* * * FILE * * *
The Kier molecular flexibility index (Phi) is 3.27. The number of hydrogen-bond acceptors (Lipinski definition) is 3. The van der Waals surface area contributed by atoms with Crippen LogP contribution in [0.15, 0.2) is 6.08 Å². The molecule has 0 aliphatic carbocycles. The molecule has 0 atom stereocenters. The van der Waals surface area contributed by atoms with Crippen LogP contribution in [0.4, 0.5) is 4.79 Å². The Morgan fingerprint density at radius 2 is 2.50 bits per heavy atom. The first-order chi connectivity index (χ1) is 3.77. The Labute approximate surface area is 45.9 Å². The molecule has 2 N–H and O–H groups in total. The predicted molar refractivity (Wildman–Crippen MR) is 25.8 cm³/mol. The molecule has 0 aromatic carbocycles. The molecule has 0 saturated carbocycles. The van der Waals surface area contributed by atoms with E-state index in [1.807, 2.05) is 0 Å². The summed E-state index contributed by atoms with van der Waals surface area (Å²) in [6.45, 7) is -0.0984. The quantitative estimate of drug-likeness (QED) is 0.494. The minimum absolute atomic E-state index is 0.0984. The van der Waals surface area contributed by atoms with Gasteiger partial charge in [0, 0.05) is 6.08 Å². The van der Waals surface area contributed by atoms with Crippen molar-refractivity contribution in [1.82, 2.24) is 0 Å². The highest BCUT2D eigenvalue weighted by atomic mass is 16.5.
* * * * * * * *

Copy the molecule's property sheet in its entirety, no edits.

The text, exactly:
The Kier molecular flexibility index (Phi) is 3.27. The number of hydrogen-bond acceptors (Lipinski definition) is 3. The van der Waals surface area contributed by atoms with Crippen LogP contribution in [0.15, 0.2) is 6.08 Å². The molecule has 0 aliphatic carbocycles. The molecule has 0 atom stereocenters. The van der Waals surface area contributed by atoms with Crippen LogP contribution in [0.4, 0.5) is 4.79 Å². The Morgan fingerprint density at radius 2 is 2.50 bits per heavy atom. The first-order chi connectivity index (χ1) is 3.77. The Labute approximate surface area is 45.9 Å². The molecule has 2 N–H and O–H groups in total. The predicted molar refractivity (Wildman–Crippen MR) is 25.8 cm³/mol. The molecule has 0 aromatic carbocycles. The molecule has 0 saturated carbocycles. The van der Waals surface area contributed by atoms with E-state index in [1.807, 2.05) is 0 Å². The summed E-state index contributed by atoms with van der Waals surface area (Å²) in [6.45, 7) is -0.0984. The quantitative estimate of drug-likeness (QED) is 0.494. The minimum absolute atomic E-state index is 0.0984. The van der Waals surface area contributed by atoms with Gasteiger partial charge in [0, 0.05) is 6.08 Å². The van der Waals surface area contributed by atoms with Crippen molar-refractivity contribution in [1.82, 2.24) is 0 Å². The highest BCUT2D eigenvalue weighted by atomic mass is 16.5.